Question about Halichoeres wrasses  I have a well-established h. ornatissimus in a 180 gallon reef. Can another Halichoeres sp. be added to the same tank? Specifically, I am looking at a H. iridis.  Thanks for your time  Brian Daniell  <Yes, and thanks for writing. This speciose genus of Wrasses are often found in "more than one" associations in the wild... And Halichoeres iridis is one of the smaller, more gentle (some of the larger members of the genus get too big, rambunctious) to associate with the "Christmas Wrasse" (what a family, there are three "other" official Xmas Labrids!). Pix and more on the genus et al. stored on the site: www.wetwebmedia.com Bob Fenner>

Yellow Coris Wrasse Bob, I recently purchased a yellow Coris wrasse, <Halichoeres chrysus: http://wetwebmedia.com/halichoeres.htm> whom I thought was a reasonably reef-safe fish. He doesn't seem too interested in the flake food I feed, or the pieces of shrimp or scallops that I feed the Lionfish every 3 days. But I just witnessed him tearing small snails off the rock and shaking them in his mouth, dropping them. Is this normal? <Yes> I have hundreds of snails (they reproduce once in a while in my tank - previous email...), but they are periodically sucked into the intakes, and I need as many of them as possible. (serious algae issues in this 300g tank) What to do? <Use other algae control methods... these are detailed on the WWM site> Also, I noticed earlier today the dreaded Aiptasia gaining a foothold - wished I had seen them earlier - would've waited to add the wrasse and put in Peppermint shrimp - or do you think they will be safe to add now that the wrasse is in there? <Worth the risk... but would likely try a Chelmon or other... oh, see you mention this below> I will read up on Aiptasia control, maybe a butterfly (copperband?) - though I have heard that if they are not weaned onto other foods - they soon will perish. I hate to buy a fish that I know is doomed, guy @ the LFS says he will get rid of all the Aiptasia, therefore doing the job I need him for, so what if he dies after that. I feel that is a very short-sided point of view, and told him I didn't agree with that type of philosophy! <Read about the Glass Anemones, their control on our site.> Anyway, thanks for letting me ramble - and as you say - "Be chatting my friend"! Mike Berrett <Indeed. Bob Fenner>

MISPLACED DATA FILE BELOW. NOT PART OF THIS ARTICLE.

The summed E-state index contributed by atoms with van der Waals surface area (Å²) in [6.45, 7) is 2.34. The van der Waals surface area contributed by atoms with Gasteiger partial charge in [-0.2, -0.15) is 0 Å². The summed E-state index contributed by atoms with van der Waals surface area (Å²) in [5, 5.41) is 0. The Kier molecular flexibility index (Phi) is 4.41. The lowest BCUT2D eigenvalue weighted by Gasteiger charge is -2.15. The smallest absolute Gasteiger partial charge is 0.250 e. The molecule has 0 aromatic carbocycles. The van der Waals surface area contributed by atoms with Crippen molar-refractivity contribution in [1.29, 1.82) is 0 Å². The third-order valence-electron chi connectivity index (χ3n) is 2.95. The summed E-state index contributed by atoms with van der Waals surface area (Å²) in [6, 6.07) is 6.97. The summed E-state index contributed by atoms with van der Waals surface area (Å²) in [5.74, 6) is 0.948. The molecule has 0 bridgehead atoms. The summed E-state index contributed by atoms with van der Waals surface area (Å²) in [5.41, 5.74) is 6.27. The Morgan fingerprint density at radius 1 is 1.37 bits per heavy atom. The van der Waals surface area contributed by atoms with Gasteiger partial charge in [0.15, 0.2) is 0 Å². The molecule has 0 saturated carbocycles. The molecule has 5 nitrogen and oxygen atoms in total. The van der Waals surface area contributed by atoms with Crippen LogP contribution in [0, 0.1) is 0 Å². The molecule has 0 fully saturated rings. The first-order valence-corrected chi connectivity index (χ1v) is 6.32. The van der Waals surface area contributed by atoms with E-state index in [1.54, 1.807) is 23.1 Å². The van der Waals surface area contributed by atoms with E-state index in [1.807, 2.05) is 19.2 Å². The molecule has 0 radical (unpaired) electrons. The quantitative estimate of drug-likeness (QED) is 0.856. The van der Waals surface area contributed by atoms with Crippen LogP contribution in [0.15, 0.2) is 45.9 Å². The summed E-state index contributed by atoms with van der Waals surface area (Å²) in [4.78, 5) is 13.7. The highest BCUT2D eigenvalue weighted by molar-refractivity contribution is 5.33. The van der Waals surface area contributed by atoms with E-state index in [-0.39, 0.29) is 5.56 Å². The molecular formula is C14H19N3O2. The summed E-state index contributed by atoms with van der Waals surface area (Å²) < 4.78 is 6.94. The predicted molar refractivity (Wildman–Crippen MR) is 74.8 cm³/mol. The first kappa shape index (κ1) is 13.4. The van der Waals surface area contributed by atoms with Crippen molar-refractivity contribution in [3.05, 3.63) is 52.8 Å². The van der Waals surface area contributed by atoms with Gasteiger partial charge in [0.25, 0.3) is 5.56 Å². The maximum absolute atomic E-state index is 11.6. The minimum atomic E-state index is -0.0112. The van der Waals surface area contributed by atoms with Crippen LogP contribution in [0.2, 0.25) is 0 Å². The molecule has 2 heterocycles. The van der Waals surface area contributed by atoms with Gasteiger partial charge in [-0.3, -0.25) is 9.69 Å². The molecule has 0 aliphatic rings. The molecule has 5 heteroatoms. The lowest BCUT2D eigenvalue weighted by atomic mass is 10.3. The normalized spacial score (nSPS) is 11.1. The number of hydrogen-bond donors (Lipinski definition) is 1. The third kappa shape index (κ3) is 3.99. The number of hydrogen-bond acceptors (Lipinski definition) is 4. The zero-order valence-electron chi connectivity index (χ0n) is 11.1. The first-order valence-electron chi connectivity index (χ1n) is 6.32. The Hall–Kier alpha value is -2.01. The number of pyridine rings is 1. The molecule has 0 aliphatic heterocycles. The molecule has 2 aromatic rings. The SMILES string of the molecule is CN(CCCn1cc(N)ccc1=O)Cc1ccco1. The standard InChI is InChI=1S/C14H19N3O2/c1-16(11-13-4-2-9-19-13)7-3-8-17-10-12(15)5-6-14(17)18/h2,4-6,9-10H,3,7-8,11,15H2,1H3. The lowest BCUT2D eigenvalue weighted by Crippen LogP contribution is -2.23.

Help with clownfish/wrasse Hi Bob, you have been tremendously helpful in the past. Thank you. If you have the time, please see if you can help me with the following questions: My set up: 30 gallons, 45 lbs premium Fiji live rock. Just bought a true Percula and am upgrading to a 92 gallon reef later this year. When I do, I want to add an anemone. Can you recommend a few that are will host the Percula and are relatively easy to find?  <Please read through the many FAQs on Anemone selection, use posted on WWM starting here: http://www.wetwebmedia.com/anemones.htm> In the meantime, while I'm in my 30 gallon, a friend suggested to get a pink tip because he has heard of them hosting the odd Percula. Have you ever heard of this? Also, could I add a saddleback clown with a tank (the 92 gallon) that already has a Percula? <I would NOT try this... please study... this is an a possibility fraught with danger> When I go to a reef set up, I know I have to get rid of my (small at the moment) red Coris wrasse. Do I have to get rid of my (also small) golden Coris wrasse too?  <Not likely, this is a Halichoeres chrysus I'll assume> I currently have inverts (cleaner shrimp, assortment of crabs) and plan to add more in the reef set up. Are there any wrasses that are OK with inverts that I could put in a reef tank? Thanks again Bob. <Many. Please read through WetWebMedia.com Bob Fenner>